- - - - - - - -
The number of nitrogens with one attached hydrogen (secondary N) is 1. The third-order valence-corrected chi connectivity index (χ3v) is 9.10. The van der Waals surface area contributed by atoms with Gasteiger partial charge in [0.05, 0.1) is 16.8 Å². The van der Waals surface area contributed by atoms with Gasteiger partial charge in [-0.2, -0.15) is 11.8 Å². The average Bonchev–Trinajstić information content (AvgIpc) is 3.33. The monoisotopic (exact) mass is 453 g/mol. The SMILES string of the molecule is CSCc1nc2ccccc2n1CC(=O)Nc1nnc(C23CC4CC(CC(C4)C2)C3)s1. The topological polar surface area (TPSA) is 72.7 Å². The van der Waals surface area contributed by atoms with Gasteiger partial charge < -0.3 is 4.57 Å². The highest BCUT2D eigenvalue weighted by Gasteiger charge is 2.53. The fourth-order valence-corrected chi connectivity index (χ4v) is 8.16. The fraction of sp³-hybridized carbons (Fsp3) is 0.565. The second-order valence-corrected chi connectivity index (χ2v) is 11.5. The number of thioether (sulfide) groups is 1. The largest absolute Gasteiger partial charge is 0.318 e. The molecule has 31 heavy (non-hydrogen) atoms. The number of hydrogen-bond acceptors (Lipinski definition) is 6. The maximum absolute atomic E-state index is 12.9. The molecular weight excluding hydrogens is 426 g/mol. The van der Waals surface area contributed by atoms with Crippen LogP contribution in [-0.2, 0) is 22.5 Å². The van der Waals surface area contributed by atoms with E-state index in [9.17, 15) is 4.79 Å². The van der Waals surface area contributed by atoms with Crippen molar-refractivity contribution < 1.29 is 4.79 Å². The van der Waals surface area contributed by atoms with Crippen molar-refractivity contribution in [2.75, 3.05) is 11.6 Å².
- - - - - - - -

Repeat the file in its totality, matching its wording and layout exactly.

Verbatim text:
The number of nitrogens with one attached hydrogen (secondary N) is 1. The third-order valence-corrected chi connectivity index (χ3v) is 9.10. The van der Waals surface area contributed by atoms with Gasteiger partial charge in [0.05, 0.1) is 16.8 Å². The van der Waals surface area contributed by atoms with Gasteiger partial charge in [-0.2, -0.15) is 11.8 Å². The average Bonchev–Trinajstić information content (AvgIpc) is 3.33. The monoisotopic (exact) mass is 453 g/mol. The SMILES string of the molecule is CSCc1nc2ccccc2n1CC(=O)Nc1nnc(C23CC4CC(CC(C4)C2)C3)s1. The topological polar surface area (TPSA) is 72.7 Å². The van der Waals surface area contributed by atoms with Gasteiger partial charge < -0.3 is 4.57 Å². The highest BCUT2D eigenvalue weighted by Gasteiger charge is 2.53. The fourth-order valence-corrected chi connectivity index (χ4v) is 8.16. The fraction of sp³-hybridized carbons (Fsp3) is 0.565. The second-order valence-corrected chi connectivity index (χ2v) is 11.5. The number of thioether (sulfide) groups is 1. The largest absolute Gasteiger partial charge is 0.318 e. The molecule has 31 heavy (non-hydrogen) atoms. The number of hydrogen-bond acceptors (Lipinski definition) is 6. The maximum absolute atomic E-state index is 12.9. The molecular weight excluding hydrogens is 426 g/mol. The van der Waals surface area contributed by atoms with Crippen LogP contribution in [-0.2, 0) is 22.5 Å². The van der Waals surface area contributed by atoms with E-state index in [9.17, 15) is 4.79 Å². The van der Waals surface area contributed by atoms with Crippen molar-refractivity contribution < 1.29 is 4.79 Å². The van der Waals surface area contributed by atoms with Crippen molar-refractivity contribution in [2.75, 3.05) is 11.6 Å².